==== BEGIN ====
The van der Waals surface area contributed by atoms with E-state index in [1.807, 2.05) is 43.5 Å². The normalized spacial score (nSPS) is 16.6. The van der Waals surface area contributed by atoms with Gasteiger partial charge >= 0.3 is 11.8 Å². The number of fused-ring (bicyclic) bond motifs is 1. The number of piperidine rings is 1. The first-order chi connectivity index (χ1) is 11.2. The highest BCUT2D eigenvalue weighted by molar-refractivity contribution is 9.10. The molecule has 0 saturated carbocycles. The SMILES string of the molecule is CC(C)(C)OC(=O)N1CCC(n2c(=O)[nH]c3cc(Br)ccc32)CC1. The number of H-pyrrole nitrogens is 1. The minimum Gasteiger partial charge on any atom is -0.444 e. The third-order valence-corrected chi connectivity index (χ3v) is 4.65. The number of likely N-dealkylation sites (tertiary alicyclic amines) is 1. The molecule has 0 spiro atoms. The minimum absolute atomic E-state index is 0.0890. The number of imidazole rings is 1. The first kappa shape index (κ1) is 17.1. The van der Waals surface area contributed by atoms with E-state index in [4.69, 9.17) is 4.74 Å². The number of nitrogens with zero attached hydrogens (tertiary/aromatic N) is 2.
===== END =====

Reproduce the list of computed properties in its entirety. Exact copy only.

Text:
The van der Waals surface area contributed by atoms with E-state index in [1.807, 2.05) is 43.5 Å². The normalized spacial score (nSPS) is 16.6. The van der Waals surface area contributed by atoms with Gasteiger partial charge >= 0.3 is 11.8 Å². The number of fused-ring (bicyclic) bond motifs is 1. The number of piperidine rings is 1. The first-order chi connectivity index (χ1) is 11.2. The highest BCUT2D eigenvalue weighted by molar-refractivity contribution is 9.10. The molecule has 0 saturated carbocycles. The SMILES string of the molecule is CC(C)(C)OC(=O)N1CCC(n2c(=O)[nH]c3cc(Br)ccc32)CC1. The number of H-pyrrole nitrogens is 1. The minimum Gasteiger partial charge on any atom is -0.444 e. The third-order valence-corrected chi connectivity index (χ3v) is 4.65. The number of likely N-dealkylation sites (tertiary alicyclic amines) is 1. The molecule has 0 spiro atoms. The minimum absolute atomic E-state index is 0.0890. The number of imidazole rings is 1. The first kappa shape index (κ1) is 17.1. The van der Waals surface area contributed by atoms with E-state index in [4.69, 9.17) is 4.74 Å². The number of nitrogens with zero attached hydrogens (tertiary/aromatic N) is 2.